For over three decades, African Americans had shown increasing interest in black history and African American folk culture. As early as the 1890s, W.E.B. Du Bois, Harvard's first African American Ph.D., began to trace black culture in the United States to its African roots; Fisk University's Jubilee Singers introduced Negro spirituals to the general public; and the American Negro Academy, organized in 1897, promoted African American literature, arts, music, and history. A growing spirit of racial pride was evident. A group of talented writers, including Charles Chestnut, Paul Lawrence Dunbar, and James Weldon Johnson, explored life in black communities; the first Negro dolls appeared; and all-Negro towns were founded in Whitesboro, N.J., and Allensworth, Calif.
Signs of growing racial consciousness proliferated during the 1910s. Fifty new black newspapers and magazines appeared in that decade, bringing the total to 500. The Associated Negro Press, the first national black press agency, was founded in 1919. In 1915, Carter Woodson, a Harvard Ph.D., founded the first permanent Negro historical association, the Association for the Study of Negro Life and History, and began publication of the Journal of Negro History.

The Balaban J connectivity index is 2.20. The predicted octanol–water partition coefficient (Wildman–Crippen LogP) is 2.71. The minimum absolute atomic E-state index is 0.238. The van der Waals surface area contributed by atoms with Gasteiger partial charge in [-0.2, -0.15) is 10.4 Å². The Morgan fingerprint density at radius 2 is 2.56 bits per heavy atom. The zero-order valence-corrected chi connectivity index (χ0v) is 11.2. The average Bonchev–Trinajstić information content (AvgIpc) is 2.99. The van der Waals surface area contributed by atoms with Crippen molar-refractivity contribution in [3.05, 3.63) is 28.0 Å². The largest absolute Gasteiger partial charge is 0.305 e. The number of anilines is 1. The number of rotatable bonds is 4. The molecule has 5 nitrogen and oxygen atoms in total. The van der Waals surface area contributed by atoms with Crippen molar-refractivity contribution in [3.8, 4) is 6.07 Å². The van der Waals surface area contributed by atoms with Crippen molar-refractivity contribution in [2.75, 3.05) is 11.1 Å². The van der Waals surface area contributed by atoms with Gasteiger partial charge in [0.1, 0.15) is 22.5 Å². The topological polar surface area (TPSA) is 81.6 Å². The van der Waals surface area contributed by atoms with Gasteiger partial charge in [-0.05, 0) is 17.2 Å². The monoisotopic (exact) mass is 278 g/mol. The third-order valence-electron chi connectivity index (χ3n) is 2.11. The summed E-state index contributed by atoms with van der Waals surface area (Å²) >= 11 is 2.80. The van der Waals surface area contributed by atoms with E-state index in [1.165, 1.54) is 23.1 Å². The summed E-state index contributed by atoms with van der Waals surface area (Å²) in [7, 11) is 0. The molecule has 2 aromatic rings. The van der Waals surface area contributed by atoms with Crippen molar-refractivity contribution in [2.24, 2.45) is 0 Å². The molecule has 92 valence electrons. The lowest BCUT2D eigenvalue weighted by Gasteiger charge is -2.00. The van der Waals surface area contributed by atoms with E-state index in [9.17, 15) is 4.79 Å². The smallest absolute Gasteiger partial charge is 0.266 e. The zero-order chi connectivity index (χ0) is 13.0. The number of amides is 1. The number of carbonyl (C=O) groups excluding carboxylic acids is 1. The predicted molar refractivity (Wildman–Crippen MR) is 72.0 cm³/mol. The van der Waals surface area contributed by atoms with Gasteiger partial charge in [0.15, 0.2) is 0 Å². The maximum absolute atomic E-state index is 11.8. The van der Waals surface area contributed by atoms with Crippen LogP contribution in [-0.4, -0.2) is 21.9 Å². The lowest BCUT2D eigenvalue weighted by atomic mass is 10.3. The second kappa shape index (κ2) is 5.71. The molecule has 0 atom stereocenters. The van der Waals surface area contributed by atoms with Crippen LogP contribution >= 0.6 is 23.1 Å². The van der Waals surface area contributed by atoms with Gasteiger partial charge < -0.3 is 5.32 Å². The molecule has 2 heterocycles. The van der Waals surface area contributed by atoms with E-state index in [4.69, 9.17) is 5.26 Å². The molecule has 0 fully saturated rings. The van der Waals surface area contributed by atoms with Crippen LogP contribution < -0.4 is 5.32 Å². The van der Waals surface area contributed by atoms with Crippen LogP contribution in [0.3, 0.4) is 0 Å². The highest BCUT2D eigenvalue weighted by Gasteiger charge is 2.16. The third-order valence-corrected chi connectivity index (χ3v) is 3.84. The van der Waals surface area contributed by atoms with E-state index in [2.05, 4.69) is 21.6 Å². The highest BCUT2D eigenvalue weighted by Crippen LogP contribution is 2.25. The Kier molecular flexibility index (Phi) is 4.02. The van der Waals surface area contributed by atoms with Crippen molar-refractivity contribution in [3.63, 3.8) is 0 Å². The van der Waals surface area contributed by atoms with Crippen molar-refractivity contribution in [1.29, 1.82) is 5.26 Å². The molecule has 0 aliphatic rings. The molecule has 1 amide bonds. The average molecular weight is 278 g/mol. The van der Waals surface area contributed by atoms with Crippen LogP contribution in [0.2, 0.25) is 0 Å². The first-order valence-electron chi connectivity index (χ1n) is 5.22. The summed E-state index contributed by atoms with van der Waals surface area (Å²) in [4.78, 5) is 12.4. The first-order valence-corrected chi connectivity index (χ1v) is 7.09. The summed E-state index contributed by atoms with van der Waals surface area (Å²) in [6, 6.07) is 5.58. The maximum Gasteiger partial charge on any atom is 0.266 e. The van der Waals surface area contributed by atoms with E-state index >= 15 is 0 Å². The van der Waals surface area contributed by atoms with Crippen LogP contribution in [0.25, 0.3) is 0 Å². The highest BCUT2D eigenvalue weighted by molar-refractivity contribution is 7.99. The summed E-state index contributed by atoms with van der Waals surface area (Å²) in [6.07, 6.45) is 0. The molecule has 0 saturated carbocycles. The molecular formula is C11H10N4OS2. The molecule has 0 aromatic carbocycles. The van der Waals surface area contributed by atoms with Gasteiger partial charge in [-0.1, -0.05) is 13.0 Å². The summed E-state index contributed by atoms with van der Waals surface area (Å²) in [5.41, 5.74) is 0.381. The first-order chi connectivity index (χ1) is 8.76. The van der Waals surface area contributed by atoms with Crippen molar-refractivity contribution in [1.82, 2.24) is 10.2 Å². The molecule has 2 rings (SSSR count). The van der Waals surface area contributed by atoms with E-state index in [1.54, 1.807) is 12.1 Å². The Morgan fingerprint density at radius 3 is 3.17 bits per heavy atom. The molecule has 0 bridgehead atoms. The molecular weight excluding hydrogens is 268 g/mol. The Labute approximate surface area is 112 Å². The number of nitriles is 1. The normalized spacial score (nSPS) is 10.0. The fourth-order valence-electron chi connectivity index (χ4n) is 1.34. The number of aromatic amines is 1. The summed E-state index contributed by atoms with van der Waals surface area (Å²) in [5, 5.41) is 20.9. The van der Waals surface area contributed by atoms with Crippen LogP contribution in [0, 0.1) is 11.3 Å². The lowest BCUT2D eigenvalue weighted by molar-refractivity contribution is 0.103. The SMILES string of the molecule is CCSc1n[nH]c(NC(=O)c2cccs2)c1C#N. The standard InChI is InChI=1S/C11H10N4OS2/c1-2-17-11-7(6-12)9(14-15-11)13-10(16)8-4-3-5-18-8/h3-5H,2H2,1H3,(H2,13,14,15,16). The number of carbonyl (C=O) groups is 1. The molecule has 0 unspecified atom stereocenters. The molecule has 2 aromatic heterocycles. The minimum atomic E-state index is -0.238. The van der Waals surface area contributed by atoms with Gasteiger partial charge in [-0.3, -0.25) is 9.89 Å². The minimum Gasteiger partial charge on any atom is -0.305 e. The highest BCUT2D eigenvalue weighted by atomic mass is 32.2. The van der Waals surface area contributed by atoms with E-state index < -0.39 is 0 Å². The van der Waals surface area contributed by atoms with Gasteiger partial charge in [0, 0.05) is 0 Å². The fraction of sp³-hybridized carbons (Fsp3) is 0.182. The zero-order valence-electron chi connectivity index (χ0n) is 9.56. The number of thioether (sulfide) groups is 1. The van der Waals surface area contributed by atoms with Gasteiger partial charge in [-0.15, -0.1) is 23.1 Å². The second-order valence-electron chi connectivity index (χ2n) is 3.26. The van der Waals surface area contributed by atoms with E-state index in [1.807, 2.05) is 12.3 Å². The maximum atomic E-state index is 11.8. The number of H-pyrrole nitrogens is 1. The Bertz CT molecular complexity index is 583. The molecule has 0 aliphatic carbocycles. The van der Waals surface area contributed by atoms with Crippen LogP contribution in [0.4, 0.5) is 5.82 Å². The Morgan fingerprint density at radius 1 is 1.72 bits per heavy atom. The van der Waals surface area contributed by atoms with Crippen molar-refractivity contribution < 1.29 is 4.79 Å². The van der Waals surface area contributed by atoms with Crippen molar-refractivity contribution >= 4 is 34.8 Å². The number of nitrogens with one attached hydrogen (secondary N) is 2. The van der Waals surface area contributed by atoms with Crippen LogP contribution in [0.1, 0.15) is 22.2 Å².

During the 1920s, Harlem became the capital of black America, attracting black intellectuals and artists from across the country and the Caribbean. Soon, the Harlem Renaissance was in full bloom. The poet Countee Cullen eloquently expressed black artists' long-suppressed desire to have their voices heard: "Yet do I marvel at a curious thing: To make a poet black, and bid him sing!"
Many of the greatest works of the Harlem Renaissance sought to recover links with African and folk traditions. In "The Negro Speaks of Rivers," the poet Langston Hughes reaffirmed his ties to an African past: "I looked upon the Nile and raised the pyramids above it." In his book Cane (1923), Jean Toomer, the grandson of P.B.S. Pinchback, who served briefly as governor of Louisiana during Reconstruction, blended realism and mysticism, and poetry and prose to describe the world of the black peasantry in Georgia. In the ghetto of Washington, D.C., Zora Neale Hurston, a Columbia University trained anthropologist, incorporated rural black folklore and religious beliefs into her stories.
A fierce racial conscious and a powerful sense of racial pride animated the literature of the Harlem Renaissance. The West Indian-born poet Claude McKay expressed the new spirit of defiance and protest with militant words: "If we must die - oh let us nobly die...dying, but fighting back!"
Copyright 2016 Digital History